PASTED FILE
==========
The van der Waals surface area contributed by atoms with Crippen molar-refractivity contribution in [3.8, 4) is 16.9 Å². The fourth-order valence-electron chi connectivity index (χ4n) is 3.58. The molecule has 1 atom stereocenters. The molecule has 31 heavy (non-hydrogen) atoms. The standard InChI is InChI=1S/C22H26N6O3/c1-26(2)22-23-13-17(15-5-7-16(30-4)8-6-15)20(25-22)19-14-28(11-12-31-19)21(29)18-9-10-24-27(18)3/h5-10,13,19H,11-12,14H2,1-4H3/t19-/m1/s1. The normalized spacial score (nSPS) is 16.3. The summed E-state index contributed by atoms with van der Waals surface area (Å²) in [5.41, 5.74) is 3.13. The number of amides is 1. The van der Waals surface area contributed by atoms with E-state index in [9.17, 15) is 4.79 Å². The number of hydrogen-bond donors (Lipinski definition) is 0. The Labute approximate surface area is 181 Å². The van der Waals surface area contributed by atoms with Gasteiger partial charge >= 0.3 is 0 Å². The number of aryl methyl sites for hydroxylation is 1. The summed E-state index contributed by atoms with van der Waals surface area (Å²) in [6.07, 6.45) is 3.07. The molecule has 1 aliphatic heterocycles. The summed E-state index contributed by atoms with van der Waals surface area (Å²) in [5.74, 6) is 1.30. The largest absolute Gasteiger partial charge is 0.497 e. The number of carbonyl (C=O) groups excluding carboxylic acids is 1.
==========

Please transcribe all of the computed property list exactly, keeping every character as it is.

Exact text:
The van der Waals surface area contributed by atoms with Crippen molar-refractivity contribution in [3.8, 4) is 16.9 Å². The fourth-order valence-electron chi connectivity index (χ4n) is 3.58. The molecule has 1 atom stereocenters. The molecule has 31 heavy (non-hydrogen) atoms. The standard InChI is InChI=1S/C22H26N6O3/c1-26(2)22-23-13-17(15-5-7-16(30-4)8-6-15)20(25-22)19-14-28(11-12-31-19)21(29)18-9-10-24-27(18)3/h5-10,13,19H,11-12,14H2,1-4H3/t19-/m1/s1. The normalized spacial score (nSPS) is 16.3. The summed E-state index contributed by atoms with van der Waals surface area (Å²) in [5.41, 5.74) is 3.13. The number of amides is 1. The van der Waals surface area contributed by atoms with E-state index in [9.17, 15) is 4.79 Å². The number of hydrogen-bond donors (Lipinski definition) is 0. The Labute approximate surface area is 181 Å². The van der Waals surface area contributed by atoms with Gasteiger partial charge >= 0.3 is 0 Å². The number of aryl methyl sites for hydroxylation is 1. The summed E-state index contributed by atoms with van der Waals surface area (Å²) in [6.07, 6.45) is 3.07. The molecule has 1 aliphatic heterocycles. The summed E-state index contributed by atoms with van der Waals surface area (Å²) in [5.74, 6) is 1.30. The largest absolute Gasteiger partial charge is 0.497 e. The number of carbonyl (C=O) groups excluding carboxylic acids is 1.